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Old 01-31-2008, 04:08 PM   #11
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Yes, I am a Professional Mechanical Engineer.

Obtaining the Bachelors Degree at Univerisity was a definite challenge.

You emerge from the program after 4 or 5 years with all the current technical and theoretical knowledge capable of tackling any mechanical problem or design task....almost.
You have to admit that you really know nothing but are capable of learning anything by yourself.
You need to have a lot of ethics and be reasonable.
Communication is key to taking someones dream or your own ideas from paper to reality.
You will have to put up with Accountants.
You will have to get used to being the fall guy for those higher up the ladder than you are.
Your education will never stop. Continual upgrading needs to be done to stay current.

If you want to make any real money and have control of your own destiny, you should never work for someone else.
Currently grads will make about $50,000 a year to start and rise to about $100,000 a year within 5 years.

You will probably begin working for a Consultant and as Bill stated, he tied to a computer.
Opportunities to move into Industries may come early or later depending on your motivation and goals.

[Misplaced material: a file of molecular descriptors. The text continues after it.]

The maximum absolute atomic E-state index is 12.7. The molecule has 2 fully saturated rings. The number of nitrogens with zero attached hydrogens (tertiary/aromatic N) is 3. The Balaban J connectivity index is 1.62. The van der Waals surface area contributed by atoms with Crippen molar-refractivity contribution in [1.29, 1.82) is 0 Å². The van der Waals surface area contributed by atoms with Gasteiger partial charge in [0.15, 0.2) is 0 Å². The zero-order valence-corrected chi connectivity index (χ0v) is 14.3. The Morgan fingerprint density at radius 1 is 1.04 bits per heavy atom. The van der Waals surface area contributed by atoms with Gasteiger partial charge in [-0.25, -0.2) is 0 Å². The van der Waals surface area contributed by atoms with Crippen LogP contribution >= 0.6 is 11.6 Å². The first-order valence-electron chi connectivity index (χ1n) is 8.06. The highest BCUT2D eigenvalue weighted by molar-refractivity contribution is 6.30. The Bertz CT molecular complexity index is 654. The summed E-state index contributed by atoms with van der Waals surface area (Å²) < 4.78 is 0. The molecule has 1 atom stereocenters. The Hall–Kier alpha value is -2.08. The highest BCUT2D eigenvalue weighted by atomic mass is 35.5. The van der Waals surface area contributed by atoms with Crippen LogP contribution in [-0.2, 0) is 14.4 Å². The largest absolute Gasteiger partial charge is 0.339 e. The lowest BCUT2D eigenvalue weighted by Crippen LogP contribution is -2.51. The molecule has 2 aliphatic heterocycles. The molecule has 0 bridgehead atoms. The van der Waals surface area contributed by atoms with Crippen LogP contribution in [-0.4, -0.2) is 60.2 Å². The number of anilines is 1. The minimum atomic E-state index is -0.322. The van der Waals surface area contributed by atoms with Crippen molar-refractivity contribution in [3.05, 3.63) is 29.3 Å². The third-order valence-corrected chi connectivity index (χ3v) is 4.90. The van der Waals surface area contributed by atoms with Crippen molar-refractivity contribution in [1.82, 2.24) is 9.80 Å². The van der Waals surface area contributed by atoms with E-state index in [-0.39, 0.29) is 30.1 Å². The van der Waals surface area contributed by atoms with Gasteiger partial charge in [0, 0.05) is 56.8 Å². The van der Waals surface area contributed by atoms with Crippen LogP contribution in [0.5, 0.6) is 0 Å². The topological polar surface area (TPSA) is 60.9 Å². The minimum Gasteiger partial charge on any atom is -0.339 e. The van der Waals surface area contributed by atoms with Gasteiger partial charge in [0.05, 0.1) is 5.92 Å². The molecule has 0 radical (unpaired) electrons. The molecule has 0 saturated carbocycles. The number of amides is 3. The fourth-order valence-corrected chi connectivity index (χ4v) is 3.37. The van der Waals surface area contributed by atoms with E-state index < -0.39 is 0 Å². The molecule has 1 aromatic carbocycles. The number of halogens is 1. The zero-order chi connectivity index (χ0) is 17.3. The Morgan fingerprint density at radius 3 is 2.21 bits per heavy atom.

You will live by goals and must have a life plan.....or at least a 5 year one.

You will work 10-12 hour days for 8 hours of recognition.

Someone is always trying to fire you for incompetence, so you have to continually cover your butt.

You will be on a monthly salary with no overtime pay.
You will have to work a lot of holidays.

You will pay the most taxes.

In the end, you will be discarded or retired by an Accountant about 5 years before you are ready.......because your benefits are greater than someone who is 25 years younger.

In summary, an Engineering degree will give you your foot in the door to a decent paying career. A career that can be rewarding in more ways than money alone but it will be up to you to work hard at keeping it.
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Old 01-31-2008, 04:17 PM   #12
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Thanks for the info SilverBullet. I am finishing my Physics lab and prepping for my 3:30-5:45 CAD class as I type this in our engineering building. This is only my second semester and it is already hard but I do enjoy it so far. I hope it all pays off. Well, have to get back to work, have some floodwalls to draw...
Grant
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Old 01-31-2008, 04:30 PM   #13
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Currently in third (and final) year in a ME Technologist program. This semester'* courses:

Statistics
Mechanical Design 1
Kinematics of Machines
Applications Software and Solid Modeling (read: CATIA)
Programmable Controllers (PLC'* = fun)
Fluid Mechanics
Thermodynamics 1


next semester:

Environmental Systems
Mechanical Design 2
Dynamics of Machines
Material Handling & Plant Layout
Mechanical Design Project (build something!)
Industrial Management
Thermodynamics 2

yay!!